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The Biological Basis of Depression: Insights from Animal Models 

The Biological Basis of Depression: Insights from Animal Models
The Biological Basis of Depression: Insights from Animal Models

Eric J. Nestler

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date: 18 December 2018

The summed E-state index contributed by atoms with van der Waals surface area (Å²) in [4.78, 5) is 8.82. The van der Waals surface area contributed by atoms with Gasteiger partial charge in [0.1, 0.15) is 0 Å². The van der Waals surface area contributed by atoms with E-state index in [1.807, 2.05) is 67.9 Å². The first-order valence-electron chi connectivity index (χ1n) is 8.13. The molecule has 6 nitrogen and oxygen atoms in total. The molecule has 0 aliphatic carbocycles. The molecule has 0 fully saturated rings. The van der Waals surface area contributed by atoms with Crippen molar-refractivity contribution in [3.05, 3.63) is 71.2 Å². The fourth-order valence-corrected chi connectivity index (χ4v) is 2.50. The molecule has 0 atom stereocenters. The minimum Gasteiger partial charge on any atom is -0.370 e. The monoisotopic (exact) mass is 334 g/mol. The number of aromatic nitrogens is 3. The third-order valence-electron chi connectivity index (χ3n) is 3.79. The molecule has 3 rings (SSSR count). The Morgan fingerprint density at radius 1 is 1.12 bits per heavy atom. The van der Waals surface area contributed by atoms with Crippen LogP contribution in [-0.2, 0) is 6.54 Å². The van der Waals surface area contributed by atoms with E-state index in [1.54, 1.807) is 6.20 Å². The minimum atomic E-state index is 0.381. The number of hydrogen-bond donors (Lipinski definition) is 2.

Most major advances in biomedical research have relied on the use of animal and cell models of disease. This is a particularly difficult challenge in psychiatry, because many core symptoms of mental illnesses are inherently inaccessible in animals. Moreover, because still today there are no bona fide molecular-cellular abnormalities that are pathogenomic for these illnesses, cell models are even more far afield. This chapter reviews efforts to overcome these obstacles and use animal and cell studies to better understand the biological basis of depression and to develop improved treatments. An important distinction is made between acute vs. chronic stress models as well as differentiating the changes that stress induces in brain that mediate deleterious maladaptations as opposed to homeostatic adaptations that help the individual cope with the stress. Studies along these lines are making major strides in identifying candidate molecular pathways that should be mined for new antidepressant treatments. However, a major gap in the field is the great difficulty in testing novel mechanisms in humans; closing this gap is one of the highest priorities for the field.

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